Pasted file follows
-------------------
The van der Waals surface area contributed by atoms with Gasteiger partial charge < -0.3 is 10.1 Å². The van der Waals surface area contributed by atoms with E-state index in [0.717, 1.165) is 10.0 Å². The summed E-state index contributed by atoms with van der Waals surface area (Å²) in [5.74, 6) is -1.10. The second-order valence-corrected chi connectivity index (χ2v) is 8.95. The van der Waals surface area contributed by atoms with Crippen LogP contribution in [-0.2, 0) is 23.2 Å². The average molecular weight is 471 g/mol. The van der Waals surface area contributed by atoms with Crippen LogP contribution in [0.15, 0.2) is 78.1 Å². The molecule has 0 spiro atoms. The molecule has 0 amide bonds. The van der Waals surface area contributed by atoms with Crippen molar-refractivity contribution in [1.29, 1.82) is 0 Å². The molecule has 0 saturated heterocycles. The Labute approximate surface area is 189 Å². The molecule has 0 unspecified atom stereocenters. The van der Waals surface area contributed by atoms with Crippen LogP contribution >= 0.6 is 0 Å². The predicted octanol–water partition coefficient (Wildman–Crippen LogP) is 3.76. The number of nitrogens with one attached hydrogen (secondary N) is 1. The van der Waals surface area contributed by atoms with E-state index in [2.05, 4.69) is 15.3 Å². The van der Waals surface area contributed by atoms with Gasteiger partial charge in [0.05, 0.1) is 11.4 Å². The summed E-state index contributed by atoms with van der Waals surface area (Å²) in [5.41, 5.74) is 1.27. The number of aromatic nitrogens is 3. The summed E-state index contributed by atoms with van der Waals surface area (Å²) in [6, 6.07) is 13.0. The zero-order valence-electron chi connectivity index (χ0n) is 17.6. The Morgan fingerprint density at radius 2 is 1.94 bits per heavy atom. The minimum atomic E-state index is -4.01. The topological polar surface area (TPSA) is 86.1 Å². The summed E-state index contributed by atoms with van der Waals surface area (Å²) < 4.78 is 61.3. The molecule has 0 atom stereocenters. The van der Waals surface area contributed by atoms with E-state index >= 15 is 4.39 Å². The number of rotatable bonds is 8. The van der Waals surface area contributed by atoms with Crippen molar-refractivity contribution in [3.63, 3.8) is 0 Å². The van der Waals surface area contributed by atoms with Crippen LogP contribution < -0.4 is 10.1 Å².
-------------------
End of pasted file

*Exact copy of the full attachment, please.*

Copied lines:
The van der Waals surface area contributed by atoms with Gasteiger partial charge < -0.3 is 10.1 Å². The van der Waals surface area contributed by atoms with E-state index in [0.717, 1.165) is 10.0 Å². The summed E-state index contributed by atoms with van der Waals surface area (Å²) in [5.74, 6) is -1.10. The second-order valence-corrected chi connectivity index (χ2v) is 8.95. The van der Waals surface area contributed by atoms with Crippen LogP contribution in [-0.2, 0) is 23.2 Å². The average molecular weight is 471 g/mol. The van der Waals surface area contributed by atoms with Crippen LogP contribution in [0.15, 0.2) is 78.1 Å². The molecule has 0 spiro atoms. The molecule has 0 amide bonds. The van der Waals surface area contributed by atoms with Crippen molar-refractivity contribution in [1.29, 1.82) is 0 Å². The molecule has 0 saturated heterocycles. The Labute approximate surface area is 189 Å². The molecule has 0 unspecified atom stereocenters. The van der Waals surface area contributed by atoms with Crippen LogP contribution >= 0.6 is 0 Å². The predicted octanol–water partition coefficient (Wildman–Crippen LogP) is 3.76. The number of nitrogens with one attached hydrogen (secondary N) is 1. The van der Waals surface area contributed by atoms with E-state index in [2.05, 4.69) is 15.3 Å². The van der Waals surface area contributed by atoms with Gasteiger partial charge in [0.05, 0.1) is 11.4 Å². The summed E-state index contributed by atoms with van der Waals surface area (Å²) in [5.41, 5.74) is 1.27. The number of aromatic nitrogens is 3. The summed E-state index contributed by atoms with van der Waals surface area (Å²) in [6, 6.07) is 13.0. The zero-order valence-electron chi connectivity index (χ0n) is 17.6. The Morgan fingerprint density at radius 2 is 1.94 bits per heavy atom. The minimum atomic E-state index is -4.01. The topological polar surface area (TPSA) is 86.1 Å². The summed E-state index contributed by atoms with van der Waals surface area (Å²) < 4.78 is 61.3. The molecule has 0 atom stereocenters. The van der Waals surface area contributed by atoms with E-state index >= 15 is 4.39 Å². The number of rotatable bonds is 8. The van der Waals surface area contributed by atoms with Crippen molar-refractivity contribution in [3.63, 3.8) is 0 Å². The van der Waals surface area contributed by atoms with Crippen LogP contribution < -0.4 is 10.1 Å².